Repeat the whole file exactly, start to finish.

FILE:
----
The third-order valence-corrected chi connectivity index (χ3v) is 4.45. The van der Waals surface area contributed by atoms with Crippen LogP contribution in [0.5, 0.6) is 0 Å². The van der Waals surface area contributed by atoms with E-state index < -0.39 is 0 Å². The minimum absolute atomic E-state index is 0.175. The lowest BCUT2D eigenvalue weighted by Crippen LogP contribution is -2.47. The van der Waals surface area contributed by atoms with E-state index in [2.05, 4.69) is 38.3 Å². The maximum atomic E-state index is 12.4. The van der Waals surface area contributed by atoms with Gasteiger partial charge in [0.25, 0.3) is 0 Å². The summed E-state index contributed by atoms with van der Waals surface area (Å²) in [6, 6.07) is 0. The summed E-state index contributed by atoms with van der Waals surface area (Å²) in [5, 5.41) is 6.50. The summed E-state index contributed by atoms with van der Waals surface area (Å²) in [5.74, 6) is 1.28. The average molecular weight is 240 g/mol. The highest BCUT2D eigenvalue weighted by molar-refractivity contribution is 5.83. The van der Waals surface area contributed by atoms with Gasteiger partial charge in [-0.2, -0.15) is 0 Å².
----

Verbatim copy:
The third-order valence-corrected chi connectivity index (χ3v) is 4.45. The van der Waals surface area contributed by atoms with Crippen LogP contribution in [0.5, 0.6) is 0 Å². The van der Waals surface area contributed by atoms with E-state index < -0.39 is 0 Å². The minimum absolute atomic E-state index is 0.175. The lowest BCUT2D eigenvalue weighted by Crippen LogP contribution is -2.47. The van der Waals surface area contributed by atoms with E-state index in [2.05, 4.69) is 38.3 Å². The maximum atomic E-state index is 12.4. The van der Waals surface area contributed by atoms with Gasteiger partial charge in [0.25, 0.3) is 0 Å². The summed E-state index contributed by atoms with van der Waals surface area (Å²) in [6, 6.07) is 0. The summed E-state index contributed by atoms with van der Waals surface area (Å²) in [5, 5.41) is 6.50. The summed E-state index contributed by atoms with van der Waals surface area (Å²) in [5.74, 6) is 1.28. The average molecular weight is 240 g/mol. The highest BCUT2D eigenvalue weighted by molar-refractivity contribution is 5.83. The van der Waals surface area contributed by atoms with Gasteiger partial charge in [-0.2, -0.15) is 0 Å².